Monday, March 23, 2009

Postcards...the Forgotten Storyteller

I became interested in historic postcards while in graduate school at Appalachian State University. While working on a mock National Register of Historic Places nomination form, a public history professor that I had mentioned what wonderful information can sometimes be gleaned from old postcards. I had not really considered postcards as another possible primary source until then.

Although postcards are still sold today, due to the march of time and development of new technologies, they have lost the popularity that they once held. Largely gone is the time when people used postcards when they wanted others to see what they were seeing and read a description of that they were experiencing. Today it just seems easier and more impressive to photograph, email the photograph, and call that someone all at the same time with a cell phone. Technology is amazing! (But that's another upcoming post).

A diverse set of subjects are covered on historic postcards, and sometimes they are the only surviving images that are available to the historian of a structure, or a monument, or a landscape, or even a person. Other images may survive, but are either privately held or are in some other way inaccessible.

The images on postcards can tell a story on their own. For instance, the postcard above is of the Stonewall Jackson House in Lexington, Virginia. With a little research one can get a quick exact location (8 East Washington Street). Also, if a date wasn't available, (it is for this one) the historian can sometimes set a date range from what is visible in the picture. Again, from this specific picture...there are no automobiles, but there is a horse and carriage on the left edge, and what looks to be a carriage behind the fence near the right edge. There also looks to be telephone or electric poles and wires near the left edge. By taking in all of that information, one can infer that this image was probably taken at or near the turn of the 20th century. Details and clues come alive in postcards if one looks close enough. In this postcard there is a man leaning out the top left window of the Jackson House. In addition, it is quite apparent from this photograph that the rear and foundation of the house is stone, while the front is brick.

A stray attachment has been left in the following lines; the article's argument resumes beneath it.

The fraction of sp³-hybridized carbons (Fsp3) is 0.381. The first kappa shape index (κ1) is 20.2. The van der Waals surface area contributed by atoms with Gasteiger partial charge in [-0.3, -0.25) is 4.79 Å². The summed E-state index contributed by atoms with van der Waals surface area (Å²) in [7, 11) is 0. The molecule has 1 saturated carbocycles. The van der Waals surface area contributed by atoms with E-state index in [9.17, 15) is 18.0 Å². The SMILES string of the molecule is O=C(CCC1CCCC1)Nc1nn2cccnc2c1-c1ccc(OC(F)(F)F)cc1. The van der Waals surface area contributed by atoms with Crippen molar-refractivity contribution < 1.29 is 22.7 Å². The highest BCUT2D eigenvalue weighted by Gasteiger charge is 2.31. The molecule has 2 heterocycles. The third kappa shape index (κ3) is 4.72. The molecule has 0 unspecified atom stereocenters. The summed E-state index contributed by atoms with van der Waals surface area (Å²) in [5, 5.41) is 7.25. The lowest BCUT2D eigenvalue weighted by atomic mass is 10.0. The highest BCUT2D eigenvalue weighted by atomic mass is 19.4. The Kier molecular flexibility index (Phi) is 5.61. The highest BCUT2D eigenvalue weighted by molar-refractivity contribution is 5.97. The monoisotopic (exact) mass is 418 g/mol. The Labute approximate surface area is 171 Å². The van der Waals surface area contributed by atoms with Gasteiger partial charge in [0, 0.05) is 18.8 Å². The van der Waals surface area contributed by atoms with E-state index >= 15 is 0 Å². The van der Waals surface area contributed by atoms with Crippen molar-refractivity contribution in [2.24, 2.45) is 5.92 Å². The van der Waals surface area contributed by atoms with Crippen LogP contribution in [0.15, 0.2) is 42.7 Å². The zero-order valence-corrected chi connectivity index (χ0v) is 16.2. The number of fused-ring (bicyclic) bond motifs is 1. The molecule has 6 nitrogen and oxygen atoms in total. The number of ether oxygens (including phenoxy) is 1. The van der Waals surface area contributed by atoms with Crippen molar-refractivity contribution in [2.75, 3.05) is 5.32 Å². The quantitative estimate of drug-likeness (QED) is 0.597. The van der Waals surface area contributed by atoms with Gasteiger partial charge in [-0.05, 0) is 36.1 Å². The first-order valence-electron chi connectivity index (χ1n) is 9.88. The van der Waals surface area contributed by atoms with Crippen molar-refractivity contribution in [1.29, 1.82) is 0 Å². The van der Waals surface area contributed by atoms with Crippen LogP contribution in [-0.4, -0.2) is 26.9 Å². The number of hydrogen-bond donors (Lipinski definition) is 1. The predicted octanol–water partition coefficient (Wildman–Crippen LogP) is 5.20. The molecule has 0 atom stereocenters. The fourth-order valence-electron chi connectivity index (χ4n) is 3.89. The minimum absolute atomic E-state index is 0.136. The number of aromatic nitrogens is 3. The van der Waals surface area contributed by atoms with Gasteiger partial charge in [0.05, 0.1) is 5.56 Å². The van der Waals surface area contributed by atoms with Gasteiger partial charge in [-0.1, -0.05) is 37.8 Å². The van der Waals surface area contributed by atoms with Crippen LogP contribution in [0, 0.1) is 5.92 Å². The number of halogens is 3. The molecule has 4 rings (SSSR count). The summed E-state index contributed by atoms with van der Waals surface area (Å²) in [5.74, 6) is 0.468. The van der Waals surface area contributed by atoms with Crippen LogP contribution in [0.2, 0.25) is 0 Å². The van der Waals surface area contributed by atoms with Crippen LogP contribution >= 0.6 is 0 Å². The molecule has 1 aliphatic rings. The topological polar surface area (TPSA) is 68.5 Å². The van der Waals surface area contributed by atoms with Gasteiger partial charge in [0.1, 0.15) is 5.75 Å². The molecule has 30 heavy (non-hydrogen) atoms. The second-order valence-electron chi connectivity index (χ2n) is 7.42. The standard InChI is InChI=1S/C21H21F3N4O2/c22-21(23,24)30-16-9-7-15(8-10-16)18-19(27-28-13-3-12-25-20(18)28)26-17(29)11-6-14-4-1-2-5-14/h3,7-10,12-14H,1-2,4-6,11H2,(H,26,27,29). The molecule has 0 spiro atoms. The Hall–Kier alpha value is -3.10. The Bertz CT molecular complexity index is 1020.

Postcards not only inform the historian by what is pictured on the front, but interesting information can sometimes also be found on the back. If the postcard was sent through the mail, there is most often a legible date mark to help narrow down the age of the postcard and possibly the image on the front. For example, the postcard pictured above is post marked "Feb. 14, 1908, 3 AM, Shipman, VA." Now, that is pretty precise information. Other interesting information such as who sent the postcard and who it was addressed to is often available as well. Even better is when some tidbit of news or a description of some sort is included. Unfortunately this one doesn't have much...and in this case it is on the front, not the back. It appears to say, "What's become of W.S. Snorred under hope not," "Friday 4 PM 14th 1908." What all this means?...I haven't a clue. But, it is interesting nonetheless. It is addressed to, "Ms. Will H. Shoults, Box 297, Antrim, N.H." (no zip code...maybe they weren't used yet...something else to learn about).

The next time you find yourself in an antique shop ask if they have old postcards, and if they do, take a minute to look through them. They might just hold the key to some historic puzzle.

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